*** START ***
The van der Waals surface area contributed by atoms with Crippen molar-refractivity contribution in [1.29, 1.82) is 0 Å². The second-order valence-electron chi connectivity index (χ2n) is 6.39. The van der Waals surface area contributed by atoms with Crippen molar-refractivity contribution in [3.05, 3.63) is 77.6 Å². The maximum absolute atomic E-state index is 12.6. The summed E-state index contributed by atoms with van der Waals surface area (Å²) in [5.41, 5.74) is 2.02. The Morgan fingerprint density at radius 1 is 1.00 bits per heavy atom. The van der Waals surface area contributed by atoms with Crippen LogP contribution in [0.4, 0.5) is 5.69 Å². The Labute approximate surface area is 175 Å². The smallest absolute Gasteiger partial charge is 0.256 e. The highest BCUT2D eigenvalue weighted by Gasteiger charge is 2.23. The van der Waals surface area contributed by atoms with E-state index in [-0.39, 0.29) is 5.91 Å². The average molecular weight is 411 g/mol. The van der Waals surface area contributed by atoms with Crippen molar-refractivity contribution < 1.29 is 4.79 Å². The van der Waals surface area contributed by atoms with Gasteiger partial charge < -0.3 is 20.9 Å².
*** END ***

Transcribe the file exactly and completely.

The van der Waals surface area contributed by atoms with Crippen molar-refractivity contribution in [1.29, 1.82) is 0 Å². The second-order valence-electron chi connectivity index (χ2n) is 6.39. The van der Waals surface area contributed by atoms with Crippen molar-refractivity contribution in [3.05, 3.63) is 77.6 Å². The maximum absolute atomic E-state index is 12.6. The summed E-state index contributed by atoms with van der Waals surface area (Å²) in [5.41, 5.74) is 2.02. The Morgan fingerprint density at radius 1 is 1.00 bits per heavy atom. The van der Waals surface area contributed by atoms with Crippen LogP contribution in [0.4, 0.5) is 5.69 Å². The Labute approximate surface area is 175 Å². The smallest absolute Gasteiger partial charge is 0.256 e. The highest BCUT2D eigenvalue weighted by Gasteiger charge is 2.23. The van der Waals surface area contributed by atoms with E-state index in [-0.39, 0.29) is 5.91 Å². The average molecular weight is 411 g/mol. The van der Waals surface area contributed by atoms with Crippen molar-refractivity contribution < 1.29 is 4.79 Å². The van der Waals surface area contributed by atoms with Gasteiger partial charge < -0.3 is 20.9 Å².